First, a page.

No VIP treatment for former city governor

Former Nairobi Governor Mike Sonko at a Milimani court on Wednesday. [Collins Kweyu, Standard]

Mike Sonko’s term as a remandee started at 4pm on Tuesday when he arrived at the Gigiri Police Station escorted by a convoy of police cars.

Unlike in the past when police officers were deployed to guard the former Nairobi governor, this time round 20 policemen armed with sophisticated weapons were there to make sure he complied with the law.

When he was the city boss, he would have been enjoying the finer things of life after a long day at work. But things have changed since he was impeached.

Straight from the Kiambu law court where he faced charges of robbery with violence, the convoy of five police cars made its way to the Gigiri Police Station.

The former governor was sandwiched between two armed officers in a white Toyota Landcruiser.

Two green Subarus lead the way, followed by the police vehicle carrying Sonko and another two police Landcruisers followed from behind.

The two vehicles trailing from behind were full of officers from the elite Anti-Terror Police Unit (ATPU).

At the Gigiri Police Station, another team of officers from the ATPU had been deployed around the station to make sure that no unwanted guests gained access.

Senior police officers had issued orders not to allow visitors to the police station, save for Sonko’s doctor, lawyer and his wife.

Station officers were under instructions to allow Sonko’s family deliver homemade food but the same should be carried only in plastic containers.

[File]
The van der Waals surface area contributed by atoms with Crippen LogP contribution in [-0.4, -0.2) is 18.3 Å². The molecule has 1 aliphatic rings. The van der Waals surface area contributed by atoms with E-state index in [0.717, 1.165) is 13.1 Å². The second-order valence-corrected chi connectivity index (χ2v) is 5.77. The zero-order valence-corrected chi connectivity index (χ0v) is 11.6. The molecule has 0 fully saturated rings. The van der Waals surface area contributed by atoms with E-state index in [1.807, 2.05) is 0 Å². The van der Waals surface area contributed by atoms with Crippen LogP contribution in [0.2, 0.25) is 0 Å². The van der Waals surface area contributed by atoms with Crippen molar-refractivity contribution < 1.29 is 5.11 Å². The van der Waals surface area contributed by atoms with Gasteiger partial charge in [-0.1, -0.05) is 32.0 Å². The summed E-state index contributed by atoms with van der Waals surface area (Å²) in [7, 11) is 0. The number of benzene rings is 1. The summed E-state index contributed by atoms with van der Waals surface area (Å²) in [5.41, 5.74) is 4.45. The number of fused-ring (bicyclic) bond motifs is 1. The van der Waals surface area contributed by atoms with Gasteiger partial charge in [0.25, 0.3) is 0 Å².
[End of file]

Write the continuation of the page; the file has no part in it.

Police procedures

And with the firm instructions from above, Sonko was ushered into the police cells at around 4.15pm after undergoing police procedures, that included removing one shoe and the belt.

As soon as the grey metallic door leading to the cells was slammed, all civilians around, including family members, were ordered out of the police compound.

Inside the cells were another five suspects who had been brought in for different offences. And it did not take long before Sonko struck a conversation with his new-found friends.

“Initially he was in a pensive mood but after a while he cheered up and was busy chatting with other men in the cells,” said an officer.

At around 7pm, Sonko’s wife was allowed to deliver homemade food. It was pilau and chicken which he shared with his cell mates.

At around 9.30pm, the cells was transformed into a prayer centre as Sonko and his new friends pleaded with the heavens in intercessory prayers interspersed with praise and worship songs.

So loud was the prayers session that officers manning the report office had to ask them to lower their voice.

Sonko later retired on the cold slab without a blanket. Luckily, he was armed with his red hooded jacked which he used to cover his head.

At 5.30am yesterday, 30 minutes before his family arrived at the station, Sonko was called out from the cells and ordered into a waiting police van.

There was not time to shower and changing clothes had not been delivered.

He was put in a police Landcruiser that sped off from the police station followed by five police cars full of armed police officers.